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Title: Coping with risk in poor rural economies
Author: Kalani, Gautam Nandu
Awarding Body: University of Oxford
Current Institution: University of Oxford
Date of Award: 2013
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Rural inhabitants of developing countries face extraordinarily risky environments, and decision-making under risk has crucial implications for the welfare of the rural poor. Therefore, obtaining a better understanding of the behaviour under risk of low-income populations is a vital step in the comprehension of human behaviour, and is important for effective policy design and evaluation, as well as for shedding light on production, investment and technology adoption decisions. In Chapter One, I analyze data collected from a laboratory experiment involving poor subjects in rural Ethiopia, in order to determine which decision models (and corresponding risk preferences) best describe the decision-making under risk of inhabitants. I find that expected utility theory (EUT) does not provide a good overall description of the decisions made by participants in the experiment; instead, there is evidence of probability weighting and loss aversion, implying that rank-dependent and reference-dependent choice models are more likely to represent the true latent decision-making process of subjects. In Chapter Two, I analyze combined experimental and survey data from rural Ethiopia in order to evaluate the determinants of risk preferences as well as assess the degree of asset integration in experimental decisions. Analyzing both EUT and non-EUT decision models and using an instrumental variable strategy, I find that household wealth negatively affects both risk aversion and loss aversion, but independent background risk has no effect on risk preferences. Further, I find evidence of narrow framing, as opposed to asset integration, suggesting that participants make decisions in the experiment in isolation from outside wealth. In Chapter Three, I analyze experimental data from Brazil to evaluate whether subjects understand decision problems that use the complex Multiple Price List (MPL) elicitation procedure, and to determine which decision models best describe observed choices. I find that the MPL decision problems of the experiment enable a finer characterization of risk preferences as compared to Ordered Lottery Selection problems (used in the Ethiopian experiment). However, I find that a significant fraction of choice patterns in the MPL problems are intransitive, and the evidence indicates that subjects did not properly understand the decision problems and thus observed choices do not reveal true risk preferences. Therefore, the relatively complex MPL procedure may not be suitable for experiments conducted with poorly-educated subjects in developing country settings. Chapter Four presents a theory outlining the relationship between rational demand for index insurance – for which the net transfer between insurer and policyholders depends only on a publicly verifiable index – and wealth. Further, the validity of this theory is tested using the experimental data from Ethiopia. In line with the theoretical model presented, due to basis risk and actuarially unfair premiums, demand for index insurance is hump-shaped – first increasing then decreasing – in wealth. The results indicate that the low take-up of this product observed among the poorest (and most risk averse) individuals in recent field studies may result from rational choice rather than credit constraints or poor decision-making.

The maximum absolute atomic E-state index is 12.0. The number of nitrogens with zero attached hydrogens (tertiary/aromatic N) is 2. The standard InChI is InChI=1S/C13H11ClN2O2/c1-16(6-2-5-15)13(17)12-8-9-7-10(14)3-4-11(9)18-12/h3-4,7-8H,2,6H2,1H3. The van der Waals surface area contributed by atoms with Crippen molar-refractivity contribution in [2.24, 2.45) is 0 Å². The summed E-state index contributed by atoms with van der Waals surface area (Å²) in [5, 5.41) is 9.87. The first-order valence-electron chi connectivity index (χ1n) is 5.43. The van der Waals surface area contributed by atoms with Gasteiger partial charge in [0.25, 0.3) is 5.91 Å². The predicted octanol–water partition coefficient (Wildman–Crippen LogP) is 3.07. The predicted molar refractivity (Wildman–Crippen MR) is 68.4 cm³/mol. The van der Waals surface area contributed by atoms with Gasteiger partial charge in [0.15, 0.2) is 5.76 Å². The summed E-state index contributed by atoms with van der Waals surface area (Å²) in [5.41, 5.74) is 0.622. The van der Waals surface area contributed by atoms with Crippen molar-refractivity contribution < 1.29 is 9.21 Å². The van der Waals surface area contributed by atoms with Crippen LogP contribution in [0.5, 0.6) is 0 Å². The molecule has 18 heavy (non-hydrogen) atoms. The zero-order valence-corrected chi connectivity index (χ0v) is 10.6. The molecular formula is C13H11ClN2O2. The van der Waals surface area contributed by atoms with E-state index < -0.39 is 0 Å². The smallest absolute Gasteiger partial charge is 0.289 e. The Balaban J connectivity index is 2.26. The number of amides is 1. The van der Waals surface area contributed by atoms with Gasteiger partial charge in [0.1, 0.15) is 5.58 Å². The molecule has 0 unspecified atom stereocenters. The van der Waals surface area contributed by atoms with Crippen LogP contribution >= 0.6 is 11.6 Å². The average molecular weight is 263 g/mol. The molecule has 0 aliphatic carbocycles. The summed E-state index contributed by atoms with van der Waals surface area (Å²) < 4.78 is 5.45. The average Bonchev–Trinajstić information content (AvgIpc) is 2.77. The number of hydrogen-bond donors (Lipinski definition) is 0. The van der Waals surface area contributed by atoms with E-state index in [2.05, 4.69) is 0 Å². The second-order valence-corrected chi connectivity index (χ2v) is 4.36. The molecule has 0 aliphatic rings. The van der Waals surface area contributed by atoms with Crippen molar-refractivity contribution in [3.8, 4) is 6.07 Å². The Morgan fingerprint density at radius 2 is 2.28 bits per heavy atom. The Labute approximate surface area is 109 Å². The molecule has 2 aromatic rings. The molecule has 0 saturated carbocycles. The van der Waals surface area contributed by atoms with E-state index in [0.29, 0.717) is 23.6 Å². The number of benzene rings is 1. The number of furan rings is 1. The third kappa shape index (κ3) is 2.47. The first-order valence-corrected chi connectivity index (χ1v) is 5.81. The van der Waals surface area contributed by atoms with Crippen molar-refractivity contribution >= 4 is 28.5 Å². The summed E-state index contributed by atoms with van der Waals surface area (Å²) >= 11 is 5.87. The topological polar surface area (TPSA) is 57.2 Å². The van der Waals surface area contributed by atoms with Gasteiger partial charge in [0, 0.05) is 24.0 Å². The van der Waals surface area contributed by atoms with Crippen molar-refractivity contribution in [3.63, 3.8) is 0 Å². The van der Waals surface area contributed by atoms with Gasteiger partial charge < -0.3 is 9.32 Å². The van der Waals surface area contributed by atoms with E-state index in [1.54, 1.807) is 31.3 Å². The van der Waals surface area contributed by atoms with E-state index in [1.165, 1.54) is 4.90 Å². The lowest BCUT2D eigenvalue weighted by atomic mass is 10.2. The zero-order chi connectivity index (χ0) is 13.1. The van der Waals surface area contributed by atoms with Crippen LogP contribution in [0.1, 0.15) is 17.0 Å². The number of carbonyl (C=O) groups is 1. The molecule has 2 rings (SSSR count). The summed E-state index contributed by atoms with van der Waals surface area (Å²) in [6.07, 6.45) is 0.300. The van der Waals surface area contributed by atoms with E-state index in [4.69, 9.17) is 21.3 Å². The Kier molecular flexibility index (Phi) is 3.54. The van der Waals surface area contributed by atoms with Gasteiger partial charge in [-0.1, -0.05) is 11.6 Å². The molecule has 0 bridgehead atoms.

Supervisor: Fafchamps, Marcel Sponsor: University of Oxford ; Amherst College
Qualification Name: Thesis (Ph.D.) Qualification Level: Doctoral
EThOS ID:  DOI: Not available
Keywords: Economics ; Development economics ; Microeconomics ; Psychology ; Experimental Economics ; Behavioural Economics ; Applied Microeconomics ; Decision Theory